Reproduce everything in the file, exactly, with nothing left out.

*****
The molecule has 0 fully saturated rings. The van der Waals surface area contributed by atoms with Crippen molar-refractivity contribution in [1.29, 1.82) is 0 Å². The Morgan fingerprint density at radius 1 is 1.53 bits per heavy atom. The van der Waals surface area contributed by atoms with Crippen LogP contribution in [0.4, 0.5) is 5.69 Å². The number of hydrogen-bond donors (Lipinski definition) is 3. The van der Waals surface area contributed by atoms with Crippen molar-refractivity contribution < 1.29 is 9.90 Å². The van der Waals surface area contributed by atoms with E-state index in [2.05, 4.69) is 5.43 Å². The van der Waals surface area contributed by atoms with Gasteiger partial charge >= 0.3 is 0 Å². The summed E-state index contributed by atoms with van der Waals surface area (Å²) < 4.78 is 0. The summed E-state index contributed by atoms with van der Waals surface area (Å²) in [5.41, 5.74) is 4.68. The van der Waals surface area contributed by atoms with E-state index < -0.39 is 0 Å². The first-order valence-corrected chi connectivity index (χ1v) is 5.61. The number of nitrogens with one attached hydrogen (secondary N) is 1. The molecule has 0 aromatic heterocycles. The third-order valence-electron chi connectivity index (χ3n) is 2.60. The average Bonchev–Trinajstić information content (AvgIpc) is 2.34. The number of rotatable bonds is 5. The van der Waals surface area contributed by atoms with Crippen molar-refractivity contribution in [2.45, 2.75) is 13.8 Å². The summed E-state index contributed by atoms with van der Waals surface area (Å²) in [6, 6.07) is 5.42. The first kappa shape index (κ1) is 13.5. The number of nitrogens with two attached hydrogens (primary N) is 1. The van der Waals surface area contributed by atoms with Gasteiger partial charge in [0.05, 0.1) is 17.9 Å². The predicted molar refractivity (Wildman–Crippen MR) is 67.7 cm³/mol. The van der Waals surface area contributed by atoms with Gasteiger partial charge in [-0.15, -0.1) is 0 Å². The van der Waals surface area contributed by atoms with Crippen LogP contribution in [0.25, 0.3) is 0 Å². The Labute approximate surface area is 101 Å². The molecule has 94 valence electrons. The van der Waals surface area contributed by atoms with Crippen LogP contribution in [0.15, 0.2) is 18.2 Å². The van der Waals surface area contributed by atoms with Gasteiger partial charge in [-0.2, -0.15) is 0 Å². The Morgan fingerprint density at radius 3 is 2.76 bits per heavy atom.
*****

The molecule has 0 fully saturated rings. The van der Waals surface area contributed by atoms with Crippen molar-refractivity contribution in [1.29, 1.82) is 0 Å². The Morgan fingerprint density at radius 1 is 1.53 bits per heavy atom. The van der Waals surface area contributed by atoms with Crippen LogP contribution in [0.4, 0.5) is 5.69 Å². The number of hydrogen-bond donors (Lipinski definition) is 3. The van der Waals surface area contributed by atoms with Crippen molar-refractivity contribution < 1.29 is 9.90 Å². The van der Waals surface area contributed by atoms with E-state index in [2.05, 4.69) is 5.43 Å². The van der Waals surface area contributed by atoms with Gasteiger partial charge >= 0.3 is 0 Å². The summed E-state index contributed by atoms with van der Waals surface area (Å²) < 4.78 is 0. The summed E-state index contributed by atoms with van der Waals surface area (Å²) in [5.41, 5.74) is 4.68. The van der Waals surface area contributed by atoms with E-state index < -0.39 is 0 Å². The first-order valence-corrected chi connectivity index (χ1v) is 5.61. The number of nitrogens with one attached hydrogen (secondary N) is 1. The molecule has 0 aromatic heterocycles. The third-order valence-electron chi connectivity index (χ3n) is 2.60. The average Bonchev–Trinajstić information content (AvgIpc) is 2.34. The number of rotatable bonds is 5. The van der Waals surface area contributed by atoms with Crippen molar-refractivity contribution in [2.45, 2.75) is 13.8 Å². The summed E-state index contributed by atoms with van der Waals surface area (Å²) in [6, 6.07) is 5.42. The first kappa shape index (κ1) is 13.5. The number of nitrogens with two attached hydrogens (primary N) is 1. The van der Waals surface area contributed by atoms with Gasteiger partial charge in [0.05, 0.1) is 17.9 Å². The predicted molar refractivity (Wildman–Crippen MR) is 67.7 cm³/mol. The van der Waals surface area contributed by atoms with Gasteiger partial charge in [-0.15, -0.1) is 0 Å². The van der Waals surface area contributed by atoms with Crippen LogP contribution in [0.25, 0.3) is 0 Å². The Labute approximate surface area is 101 Å². The molecule has 94 valence electrons. The van der Waals surface area contributed by atoms with Crippen LogP contribution in [0.15, 0.2) is 18.2 Å². The van der Waals surface area contributed by atoms with Gasteiger partial charge in [-0.2, -0.15) is 0 Å². The Morgan fingerprint density at radius 3 is 2.76 bits per heavy atom.